Tarantino is a 1990s icon whose films are both delightful and dismaying. Anthony Julius decodes their appeal, saves the director from himself, but worries about his future
Is the idea of progress dead? Alain Finkielkraut, the French philosopher, says that as we approach the millennium, our faith in progress remains undimmed, while progress itself has died.
Once authors used to write fiction. Now they are laying bare their intimate selves. Louise Kehoe, who has just written a book about her childhood, looks at the appeal of painfully revealing memoirs
After a decade of deregulation and expansion, the emergency relief business is in a mess. Alex de Waal laments the industry's lack of professionalism, but welcomes official recognition of the problem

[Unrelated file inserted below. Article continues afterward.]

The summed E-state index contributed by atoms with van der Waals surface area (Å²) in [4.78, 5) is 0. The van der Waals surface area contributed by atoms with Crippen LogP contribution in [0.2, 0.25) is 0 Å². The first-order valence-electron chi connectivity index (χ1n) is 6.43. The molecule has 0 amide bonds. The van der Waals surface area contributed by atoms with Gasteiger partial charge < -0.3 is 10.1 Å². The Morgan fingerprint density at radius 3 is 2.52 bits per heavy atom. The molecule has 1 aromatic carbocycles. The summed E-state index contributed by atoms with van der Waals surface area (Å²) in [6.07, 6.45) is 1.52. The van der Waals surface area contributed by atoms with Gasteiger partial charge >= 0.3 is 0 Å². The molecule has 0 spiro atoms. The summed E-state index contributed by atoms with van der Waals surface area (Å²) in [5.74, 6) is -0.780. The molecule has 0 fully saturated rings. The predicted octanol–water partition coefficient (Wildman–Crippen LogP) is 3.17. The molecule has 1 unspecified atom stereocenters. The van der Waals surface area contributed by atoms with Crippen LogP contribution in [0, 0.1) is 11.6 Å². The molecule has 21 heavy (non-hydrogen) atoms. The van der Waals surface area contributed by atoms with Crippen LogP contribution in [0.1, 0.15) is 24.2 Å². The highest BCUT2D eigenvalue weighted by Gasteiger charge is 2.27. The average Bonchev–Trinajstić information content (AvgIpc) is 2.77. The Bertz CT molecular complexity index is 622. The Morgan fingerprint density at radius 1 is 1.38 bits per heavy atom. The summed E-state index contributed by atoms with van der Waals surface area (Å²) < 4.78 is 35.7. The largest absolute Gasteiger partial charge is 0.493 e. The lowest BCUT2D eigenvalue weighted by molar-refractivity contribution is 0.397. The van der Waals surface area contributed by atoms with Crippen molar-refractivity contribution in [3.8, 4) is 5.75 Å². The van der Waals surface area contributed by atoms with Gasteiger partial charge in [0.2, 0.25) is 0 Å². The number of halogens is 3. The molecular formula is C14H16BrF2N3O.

How does depression select its targets? Why is it more common in women than in men, why is it so different in children, and why are the French the most depressed people in Europe? Sophie Zeman looks...
Imagine a week in Berlin entangled in your son's dreadlocks and trying to satisfy Liv Ullmann. An autobiographical story by Nobel Laureate, Mario Vargas Llosa, translated by John King
Bill Clinton, 50 in August, looks set for a second term. To a swathe of American opinion, liberal and conservative, this is a travesty. But Martin Walker contests the view that he is merely an...